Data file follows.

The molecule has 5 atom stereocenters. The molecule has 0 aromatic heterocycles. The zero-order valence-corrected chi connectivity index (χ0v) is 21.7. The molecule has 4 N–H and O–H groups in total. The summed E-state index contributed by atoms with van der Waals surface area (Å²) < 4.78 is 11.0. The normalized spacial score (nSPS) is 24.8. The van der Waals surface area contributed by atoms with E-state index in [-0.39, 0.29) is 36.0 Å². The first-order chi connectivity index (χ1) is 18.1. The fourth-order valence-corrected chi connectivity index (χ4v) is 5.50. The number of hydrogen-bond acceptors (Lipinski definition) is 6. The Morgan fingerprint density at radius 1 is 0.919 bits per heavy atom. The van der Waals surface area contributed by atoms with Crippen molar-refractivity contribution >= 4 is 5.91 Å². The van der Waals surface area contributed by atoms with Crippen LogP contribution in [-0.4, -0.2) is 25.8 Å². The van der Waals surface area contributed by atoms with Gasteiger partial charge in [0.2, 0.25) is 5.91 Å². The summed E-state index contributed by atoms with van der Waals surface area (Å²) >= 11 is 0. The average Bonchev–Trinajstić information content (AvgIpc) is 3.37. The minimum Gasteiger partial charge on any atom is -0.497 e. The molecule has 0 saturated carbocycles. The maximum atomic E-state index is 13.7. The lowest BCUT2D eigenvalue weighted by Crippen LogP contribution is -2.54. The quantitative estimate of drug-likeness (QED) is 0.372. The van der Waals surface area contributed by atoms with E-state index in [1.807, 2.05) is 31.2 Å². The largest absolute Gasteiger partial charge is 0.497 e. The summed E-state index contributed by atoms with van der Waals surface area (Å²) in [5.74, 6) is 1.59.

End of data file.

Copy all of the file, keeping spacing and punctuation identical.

The molecule has 5 atom stereocenters. The molecule has 0 aromatic heterocycles. The zero-order valence-corrected chi connectivity index (χ0v) is 21.7. The molecule has 4 N–H and O–H groups in total. The summed E-state index contributed by atoms with van der Waals surface area (Å²) < 4.78 is 11.0. The normalized spacial score (nSPS) is 24.8. The van der Waals surface area contributed by atoms with E-state index in [-0.39, 0.29) is 36.0 Å². The first-order chi connectivity index (χ1) is 18.1. The fourth-order valence-corrected chi connectivity index (χ4v) is 5.50. The number of hydrogen-bond acceptors (Lipinski definition) is 6. The Morgan fingerprint density at radius 1 is 0.919 bits per heavy atom. The van der Waals surface area contributed by atoms with Crippen molar-refractivity contribution >= 4 is 5.91 Å². The van der Waals surface area contributed by atoms with Crippen LogP contribution in [-0.4, -0.2) is 25.8 Å². The van der Waals surface area contributed by atoms with Gasteiger partial charge in [0.2, 0.25) is 5.91 Å². The summed E-state index contributed by atoms with van der Waals surface area (Å²) >= 11 is 0. The average Bonchev–Trinajstić information content (AvgIpc) is 3.37. The minimum Gasteiger partial charge on any atom is -0.497 e. The molecule has 0 saturated carbocycles. The maximum atomic E-state index is 13.7. The lowest BCUT2D eigenvalue weighted by Crippen LogP contribution is -2.54. The quantitative estimate of drug-likeness (QED) is 0.372. The van der Waals surface area contributed by atoms with E-state index in [1.807, 2.05) is 31.2 Å². The largest absolute Gasteiger partial charge is 0.497 e. The summed E-state index contributed by atoms with van der Waals surface area (Å²) in [5.74, 6) is 1.59.